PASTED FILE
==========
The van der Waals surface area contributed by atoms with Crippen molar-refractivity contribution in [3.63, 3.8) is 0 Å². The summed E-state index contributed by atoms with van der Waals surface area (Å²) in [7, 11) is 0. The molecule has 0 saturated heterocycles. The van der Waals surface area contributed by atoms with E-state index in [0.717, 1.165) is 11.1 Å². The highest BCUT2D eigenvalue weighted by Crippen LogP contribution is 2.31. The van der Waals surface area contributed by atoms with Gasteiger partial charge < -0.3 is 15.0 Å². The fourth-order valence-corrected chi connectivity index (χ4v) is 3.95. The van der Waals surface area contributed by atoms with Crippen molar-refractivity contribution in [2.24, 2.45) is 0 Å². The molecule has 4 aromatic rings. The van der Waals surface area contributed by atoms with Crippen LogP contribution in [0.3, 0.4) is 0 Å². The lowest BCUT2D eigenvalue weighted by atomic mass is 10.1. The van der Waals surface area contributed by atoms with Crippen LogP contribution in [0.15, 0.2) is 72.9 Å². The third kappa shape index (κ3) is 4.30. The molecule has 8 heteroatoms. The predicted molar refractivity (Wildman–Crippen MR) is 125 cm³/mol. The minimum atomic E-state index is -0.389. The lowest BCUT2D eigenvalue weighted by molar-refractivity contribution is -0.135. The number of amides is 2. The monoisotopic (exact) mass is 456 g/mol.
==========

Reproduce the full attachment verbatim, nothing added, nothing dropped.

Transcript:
The van der Waals surface area contributed by atoms with Crippen molar-refractivity contribution in [3.63, 3.8) is 0 Å². The summed E-state index contributed by atoms with van der Waals surface area (Å²) in [7, 11) is 0. The molecule has 0 saturated heterocycles. The van der Waals surface area contributed by atoms with E-state index in [0.717, 1.165) is 11.1 Å². The highest BCUT2D eigenvalue weighted by Crippen LogP contribution is 2.31. The van der Waals surface area contributed by atoms with Gasteiger partial charge < -0.3 is 15.0 Å². The fourth-order valence-corrected chi connectivity index (χ4v) is 3.95. The van der Waals surface area contributed by atoms with Crippen molar-refractivity contribution in [2.24, 2.45) is 0 Å². The molecule has 4 aromatic rings. The van der Waals surface area contributed by atoms with Crippen LogP contribution in [0.3, 0.4) is 0 Å². The lowest BCUT2D eigenvalue weighted by atomic mass is 10.1. The van der Waals surface area contributed by atoms with Crippen LogP contribution in [0.15, 0.2) is 72.9 Å². The third kappa shape index (κ3) is 4.30. The molecule has 8 heteroatoms. The predicted molar refractivity (Wildman–Crippen MR) is 125 cm³/mol. The minimum atomic E-state index is -0.389. The lowest BCUT2D eigenvalue weighted by molar-refractivity contribution is -0.135. The number of amides is 2. The monoisotopic (exact) mass is 456 g/mol.